‘American Idol’ Goes to the Movies: 7 Things You Didn’t See on TV

While American Idol fans were curled up on your sofa munching popcorn and enjoying a night at the movies -- musically speaking -- The Hollywood Reporter was peering behind-the-scenes inside Stage 36 at CBS Television City to see how the movie magic was made. Seven of our on-the-scene observations below...

1. Before every live American Idol show, someone has to warm up the members of the audience -- not raise their temperatures but their levels of excitement. The job of pumping up the guests is usually done by Cory Almeida but he was away Wednesday night. In his place was first-timer Mark Provart, who did well for his inaugural turn. That may be because what you didn’t see last week was Provart shadowing Almeida, learning first-hand from the master.

2. In the first quarter-hour of the show, host Ryan Seacrest walked up to the top of the audience bleachers to make the next introduction. He was standing with stage manager Debbie Williams when he suddenly recognized the man sitting in the aisle seat of the topmost row -- Simon Fuller, creator and executive producer of American Idol.

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3. On the next commercial break, following the performance of Jessica Meuse, a special guest took his seat in the audience, and caused an unintentional commotion as all eyes turned to him. The very recognizable guest was Gordon Ramsay, dropping by to plug the season debut on Thursday night of his Fox series, Hell’s Kitchen.

4. Before Dexter Roberts took the stage to perform Lynyrd Skynyrd’s “Sweet Home Alabama,” the audience was instructed to sing along, and was warned that Roberts would be adding the line, “Roll, Tide, Roll,” which would appear on video screens when it was time to sing along.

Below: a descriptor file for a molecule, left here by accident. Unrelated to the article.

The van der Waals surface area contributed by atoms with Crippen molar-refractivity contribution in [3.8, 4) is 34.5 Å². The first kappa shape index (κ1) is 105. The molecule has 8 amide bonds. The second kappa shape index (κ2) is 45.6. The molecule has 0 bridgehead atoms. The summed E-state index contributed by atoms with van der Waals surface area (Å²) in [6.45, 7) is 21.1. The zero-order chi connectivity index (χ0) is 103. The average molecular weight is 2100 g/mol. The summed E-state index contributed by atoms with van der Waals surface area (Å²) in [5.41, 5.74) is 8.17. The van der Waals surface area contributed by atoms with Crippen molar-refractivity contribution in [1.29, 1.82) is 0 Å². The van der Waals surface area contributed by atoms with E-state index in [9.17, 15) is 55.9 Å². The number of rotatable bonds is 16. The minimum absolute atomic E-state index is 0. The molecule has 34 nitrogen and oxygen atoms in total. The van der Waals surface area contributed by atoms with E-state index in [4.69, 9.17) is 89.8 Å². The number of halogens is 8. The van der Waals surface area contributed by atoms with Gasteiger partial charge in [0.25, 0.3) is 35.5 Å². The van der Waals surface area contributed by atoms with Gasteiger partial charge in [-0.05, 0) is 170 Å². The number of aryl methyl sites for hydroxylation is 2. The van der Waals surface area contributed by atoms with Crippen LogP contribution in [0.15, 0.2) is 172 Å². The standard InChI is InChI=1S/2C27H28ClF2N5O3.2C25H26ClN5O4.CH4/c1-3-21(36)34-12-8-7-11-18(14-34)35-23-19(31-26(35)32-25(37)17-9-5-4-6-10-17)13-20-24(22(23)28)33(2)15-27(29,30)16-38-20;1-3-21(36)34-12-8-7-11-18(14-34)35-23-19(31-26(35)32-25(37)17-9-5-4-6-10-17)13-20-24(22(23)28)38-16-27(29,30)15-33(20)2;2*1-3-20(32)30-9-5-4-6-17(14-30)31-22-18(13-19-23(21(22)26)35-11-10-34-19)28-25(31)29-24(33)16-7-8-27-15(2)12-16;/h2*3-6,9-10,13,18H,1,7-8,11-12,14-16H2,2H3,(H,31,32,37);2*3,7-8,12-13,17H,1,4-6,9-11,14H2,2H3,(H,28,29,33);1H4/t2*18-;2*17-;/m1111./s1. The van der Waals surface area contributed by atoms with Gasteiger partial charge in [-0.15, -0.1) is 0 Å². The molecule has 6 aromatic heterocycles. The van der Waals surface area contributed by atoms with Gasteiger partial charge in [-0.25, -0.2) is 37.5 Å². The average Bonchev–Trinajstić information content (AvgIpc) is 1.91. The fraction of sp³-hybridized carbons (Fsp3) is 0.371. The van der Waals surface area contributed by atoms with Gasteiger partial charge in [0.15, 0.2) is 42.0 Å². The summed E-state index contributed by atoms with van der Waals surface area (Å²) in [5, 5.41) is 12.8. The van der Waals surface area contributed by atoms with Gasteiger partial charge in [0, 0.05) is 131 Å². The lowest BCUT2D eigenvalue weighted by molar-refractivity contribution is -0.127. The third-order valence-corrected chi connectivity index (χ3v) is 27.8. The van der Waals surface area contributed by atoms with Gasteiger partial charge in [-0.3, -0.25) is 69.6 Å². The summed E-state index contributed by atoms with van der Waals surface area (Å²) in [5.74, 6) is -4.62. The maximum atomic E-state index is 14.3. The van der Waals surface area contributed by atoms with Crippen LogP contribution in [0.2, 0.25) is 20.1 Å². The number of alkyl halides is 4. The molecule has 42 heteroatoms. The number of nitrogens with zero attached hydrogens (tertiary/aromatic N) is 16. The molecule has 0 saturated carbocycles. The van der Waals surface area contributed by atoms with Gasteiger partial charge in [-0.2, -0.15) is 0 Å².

5. On another commercial break, an extremely loud chorus of booing broke out. It wasn’t because the time-out was too long or that the show doesn’t serve snacks; the audience was asked to boo for the cameras and it was all being recorded, to be dropped in later at some appropriate time.

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6. Audience members gave every finalist a standing ovation, but the loudest applause was reserved for Majesty Rose, Caleb Johnson and especially for Jena Irene after her original take on Paramore’s “Decode.”

7. The finalists put in long hours but tonight it was the audience working overtime. After watching the two-hour live broadcast, a majority stayed another hour to watch Harry Connick, Jr. pre-record his performance that will be seen on tonight’s results show. While waiting for cameras to roll, the packed audience heard Connick say, “I’ve never stood on one stage so long without doing anything. I don’t like it!”

Twitter: @Idol_Worship

Fred Bronson